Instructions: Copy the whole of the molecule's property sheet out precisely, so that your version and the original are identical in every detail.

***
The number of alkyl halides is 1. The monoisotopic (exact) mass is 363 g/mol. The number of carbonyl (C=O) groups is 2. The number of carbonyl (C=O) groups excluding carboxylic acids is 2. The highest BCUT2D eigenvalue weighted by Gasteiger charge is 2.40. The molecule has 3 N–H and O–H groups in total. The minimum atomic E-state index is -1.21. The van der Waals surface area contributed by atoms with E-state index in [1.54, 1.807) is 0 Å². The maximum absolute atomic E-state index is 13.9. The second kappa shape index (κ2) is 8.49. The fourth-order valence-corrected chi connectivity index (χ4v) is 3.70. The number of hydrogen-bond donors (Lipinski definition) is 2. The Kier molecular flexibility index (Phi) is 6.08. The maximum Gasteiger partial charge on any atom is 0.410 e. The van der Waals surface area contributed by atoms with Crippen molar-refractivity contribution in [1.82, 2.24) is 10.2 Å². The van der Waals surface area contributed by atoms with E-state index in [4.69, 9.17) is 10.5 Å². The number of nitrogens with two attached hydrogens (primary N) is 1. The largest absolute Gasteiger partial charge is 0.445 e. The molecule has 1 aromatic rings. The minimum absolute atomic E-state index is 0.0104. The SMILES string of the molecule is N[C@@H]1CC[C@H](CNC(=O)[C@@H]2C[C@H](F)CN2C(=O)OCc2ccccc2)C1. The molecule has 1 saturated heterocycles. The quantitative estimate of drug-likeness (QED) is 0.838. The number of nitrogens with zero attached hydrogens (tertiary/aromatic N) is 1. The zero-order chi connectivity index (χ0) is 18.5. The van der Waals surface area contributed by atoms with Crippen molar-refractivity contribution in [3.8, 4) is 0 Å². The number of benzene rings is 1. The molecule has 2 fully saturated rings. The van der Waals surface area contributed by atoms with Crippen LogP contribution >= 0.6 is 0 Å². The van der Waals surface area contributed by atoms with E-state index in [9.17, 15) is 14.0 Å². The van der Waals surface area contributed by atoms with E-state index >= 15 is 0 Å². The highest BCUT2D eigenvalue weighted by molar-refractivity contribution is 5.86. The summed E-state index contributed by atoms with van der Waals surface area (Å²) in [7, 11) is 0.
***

The number of alkyl halides is 1. The monoisotopic (exact) mass is 363 g/mol. The number of carbonyl (C=O) groups is 2. The number of carbonyl (C=O) groups excluding carboxylic acids is 2. The highest BCUT2D eigenvalue weighted by Gasteiger charge is 2.40. The molecule has 3 N–H and O–H groups in total. The minimum atomic E-state index is -1.21. The van der Waals surface area contributed by atoms with E-state index in [1.54, 1.807) is 0 Å². The maximum absolute atomic E-state index is 13.9. The second kappa shape index (κ2) is 8.49. The fourth-order valence-corrected chi connectivity index (χ4v) is 3.70. The number of hydrogen-bond donors (Lipinski definition) is 2. The Kier molecular flexibility index (Phi) is 6.08. The maximum Gasteiger partial charge on any atom is 0.410 e. The van der Waals surface area contributed by atoms with Crippen molar-refractivity contribution in [1.82, 2.24) is 10.2 Å². The van der Waals surface area contributed by atoms with E-state index in [4.69, 9.17) is 10.5 Å². The number of nitrogens with two attached hydrogens (primary N) is 1. The largest absolute Gasteiger partial charge is 0.445 e. The molecule has 1 aromatic rings. The minimum absolute atomic E-state index is 0.0104. The SMILES string of the molecule is N[C@@H]1CC[C@H](CNC(=O)[C@@H]2C[C@H](F)CN2C(=O)OCc2ccccc2)C1. The molecule has 1 saturated heterocycles. The quantitative estimate of drug-likeness (QED) is 0.838. The number of nitrogens with zero attached hydrogens (tertiary/aromatic N) is 1. The zero-order chi connectivity index (χ0) is 18.5. The van der Waals surface area contributed by atoms with Crippen molar-refractivity contribution in [3.8, 4) is 0 Å². The number of benzene rings is 1. The molecule has 2 fully saturated rings. The van der Waals surface area contributed by atoms with Crippen LogP contribution >= 0.6 is 0 Å². The van der Waals surface area contributed by atoms with E-state index in [9.17, 15) is 14.0 Å². The van der Waals surface area contributed by atoms with E-state index >= 15 is 0 Å². The highest BCUT2D eigenvalue weighted by molar-refractivity contribution is 5.86. The summed E-state index contributed by atoms with van der Waals surface area (Å²) in [7, 11) is 0.